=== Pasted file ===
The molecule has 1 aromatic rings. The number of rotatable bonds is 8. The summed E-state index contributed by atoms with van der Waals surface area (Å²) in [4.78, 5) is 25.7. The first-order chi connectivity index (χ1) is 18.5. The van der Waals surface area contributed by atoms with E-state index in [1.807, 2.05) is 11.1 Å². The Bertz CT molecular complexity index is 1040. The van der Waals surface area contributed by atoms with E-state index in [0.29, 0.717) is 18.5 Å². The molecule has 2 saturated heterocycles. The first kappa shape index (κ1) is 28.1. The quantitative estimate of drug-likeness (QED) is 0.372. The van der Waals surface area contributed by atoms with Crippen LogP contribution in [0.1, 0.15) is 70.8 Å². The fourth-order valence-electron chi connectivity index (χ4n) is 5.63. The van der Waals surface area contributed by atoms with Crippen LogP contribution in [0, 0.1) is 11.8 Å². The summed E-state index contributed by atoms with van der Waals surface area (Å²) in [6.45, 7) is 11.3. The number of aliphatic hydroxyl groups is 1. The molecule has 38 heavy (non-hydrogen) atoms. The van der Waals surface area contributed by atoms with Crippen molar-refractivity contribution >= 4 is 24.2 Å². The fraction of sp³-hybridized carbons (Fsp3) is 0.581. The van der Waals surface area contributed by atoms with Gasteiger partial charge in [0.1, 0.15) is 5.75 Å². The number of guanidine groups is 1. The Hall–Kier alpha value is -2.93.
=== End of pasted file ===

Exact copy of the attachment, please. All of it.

The molecule has 1 aromatic rings. The number of rotatable bonds is 8. The summed E-state index contributed by atoms with van der Waals surface area (Å²) in [4.78, 5) is 25.7. The first-order chi connectivity index (χ1) is 18.5. The van der Waals surface area contributed by atoms with E-state index in [1.807, 2.05) is 11.1 Å². The Bertz CT molecular complexity index is 1040. The van der Waals surface area contributed by atoms with E-state index in [0.29, 0.717) is 18.5 Å². The molecule has 2 saturated heterocycles. The first kappa shape index (κ1) is 28.1. The quantitative estimate of drug-likeness (QED) is 0.372. The van der Waals surface area contributed by atoms with Crippen LogP contribution in [0.1, 0.15) is 70.8 Å². The fourth-order valence-electron chi connectivity index (χ4n) is 5.63. The van der Waals surface area contributed by atoms with Crippen LogP contribution in [0, 0.1) is 11.8 Å². The summed E-state index contributed by atoms with van der Waals surface area (Å²) in [6.45, 7) is 11.3. The number of aliphatic hydroxyl groups is 1. The molecule has 38 heavy (non-hydrogen) atoms. The van der Waals surface area contributed by atoms with Crippen molar-refractivity contribution >= 4 is 24.2 Å². The fraction of sp³-hybridized carbons (Fsp3) is 0.581. The van der Waals surface area contributed by atoms with Gasteiger partial charge in [0.1, 0.15) is 5.75 Å². The number of guanidine groups is 1. The Hall–Kier alpha value is -2.93.